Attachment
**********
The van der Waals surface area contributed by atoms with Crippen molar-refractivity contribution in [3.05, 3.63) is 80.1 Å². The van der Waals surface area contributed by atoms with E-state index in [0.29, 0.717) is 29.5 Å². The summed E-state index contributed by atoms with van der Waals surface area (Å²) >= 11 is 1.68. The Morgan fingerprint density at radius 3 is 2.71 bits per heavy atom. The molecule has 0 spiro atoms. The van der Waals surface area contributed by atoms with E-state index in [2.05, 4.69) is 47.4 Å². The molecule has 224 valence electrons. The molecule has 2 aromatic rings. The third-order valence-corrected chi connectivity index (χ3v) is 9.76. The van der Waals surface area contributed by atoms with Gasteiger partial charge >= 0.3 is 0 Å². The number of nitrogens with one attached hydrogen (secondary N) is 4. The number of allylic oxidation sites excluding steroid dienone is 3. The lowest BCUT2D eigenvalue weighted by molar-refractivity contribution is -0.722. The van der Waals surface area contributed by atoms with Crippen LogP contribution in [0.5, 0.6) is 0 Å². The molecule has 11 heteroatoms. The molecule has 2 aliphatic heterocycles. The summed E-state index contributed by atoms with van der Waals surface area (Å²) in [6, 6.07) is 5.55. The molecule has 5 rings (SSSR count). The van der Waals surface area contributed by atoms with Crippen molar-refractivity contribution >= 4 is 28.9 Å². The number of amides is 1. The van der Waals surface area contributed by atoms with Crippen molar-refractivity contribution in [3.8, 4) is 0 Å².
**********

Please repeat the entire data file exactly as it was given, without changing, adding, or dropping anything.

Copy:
The van der Waals surface area contributed by atoms with Crippen molar-refractivity contribution in [3.05, 3.63) is 80.1 Å². The van der Waals surface area contributed by atoms with E-state index in [0.29, 0.717) is 29.5 Å². The summed E-state index contributed by atoms with van der Waals surface area (Å²) >= 11 is 1.68. The Morgan fingerprint density at radius 3 is 2.71 bits per heavy atom. The molecule has 0 spiro atoms. The van der Waals surface area contributed by atoms with E-state index in [2.05, 4.69) is 47.4 Å². The molecule has 224 valence electrons. The molecule has 2 aromatic rings. The third-order valence-corrected chi connectivity index (χ3v) is 9.76. The van der Waals surface area contributed by atoms with Gasteiger partial charge >= 0.3 is 0 Å². The number of nitrogens with one attached hydrogen (secondary N) is 4. The number of allylic oxidation sites excluding steroid dienone is 3. The lowest BCUT2D eigenvalue weighted by molar-refractivity contribution is -0.722. The van der Waals surface area contributed by atoms with Crippen LogP contribution in [0.5, 0.6) is 0 Å². The molecule has 11 heteroatoms. The molecule has 2 aliphatic heterocycles. The summed E-state index contributed by atoms with van der Waals surface area (Å²) in [6, 6.07) is 5.55. The molecule has 5 rings (SSSR count). The van der Waals surface area contributed by atoms with Crippen molar-refractivity contribution >= 4 is 28.9 Å². The number of amides is 1. The van der Waals surface area contributed by atoms with Crippen molar-refractivity contribution in [3.8, 4) is 0 Å².